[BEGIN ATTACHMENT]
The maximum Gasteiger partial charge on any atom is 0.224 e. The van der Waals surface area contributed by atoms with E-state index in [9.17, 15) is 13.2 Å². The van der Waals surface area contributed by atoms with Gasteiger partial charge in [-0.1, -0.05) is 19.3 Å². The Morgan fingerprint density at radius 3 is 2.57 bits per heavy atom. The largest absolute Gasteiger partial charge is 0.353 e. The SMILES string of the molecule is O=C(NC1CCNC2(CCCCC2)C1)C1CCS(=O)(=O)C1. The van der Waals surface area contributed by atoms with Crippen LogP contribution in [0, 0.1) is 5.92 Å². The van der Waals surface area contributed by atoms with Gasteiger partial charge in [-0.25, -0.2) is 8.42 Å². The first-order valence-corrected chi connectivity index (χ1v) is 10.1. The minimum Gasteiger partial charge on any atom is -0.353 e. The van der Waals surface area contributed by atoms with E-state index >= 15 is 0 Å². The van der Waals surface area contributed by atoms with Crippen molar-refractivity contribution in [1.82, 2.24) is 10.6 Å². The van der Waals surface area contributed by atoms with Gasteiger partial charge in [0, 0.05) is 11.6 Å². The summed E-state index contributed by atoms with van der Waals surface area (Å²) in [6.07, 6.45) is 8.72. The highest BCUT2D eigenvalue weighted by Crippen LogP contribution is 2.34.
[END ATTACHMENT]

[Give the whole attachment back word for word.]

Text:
The maximum Gasteiger partial charge on any atom is 0.224 e. The van der Waals surface area contributed by atoms with E-state index in [9.17, 15) is 13.2 Å². The van der Waals surface area contributed by atoms with Gasteiger partial charge in [-0.1, -0.05) is 19.3 Å². The Morgan fingerprint density at radius 3 is 2.57 bits per heavy atom. The largest absolute Gasteiger partial charge is 0.353 e. The SMILES string of the molecule is O=C(NC1CCNC2(CCCCC2)C1)C1CCS(=O)(=O)C1. The van der Waals surface area contributed by atoms with Crippen LogP contribution in [0, 0.1) is 5.92 Å². The van der Waals surface area contributed by atoms with Gasteiger partial charge in [-0.25, -0.2) is 8.42 Å². The first-order valence-corrected chi connectivity index (χ1v) is 10.1. The minimum Gasteiger partial charge on any atom is -0.353 e. The van der Waals surface area contributed by atoms with E-state index >= 15 is 0 Å². The van der Waals surface area contributed by atoms with Crippen molar-refractivity contribution in [1.82, 2.24) is 10.6 Å². The van der Waals surface area contributed by atoms with Gasteiger partial charge in [0, 0.05) is 11.6 Å². The summed E-state index contributed by atoms with van der Waals surface area (Å²) in [6.07, 6.45) is 8.72. The highest BCUT2D eigenvalue weighted by Crippen LogP contribution is 2.34.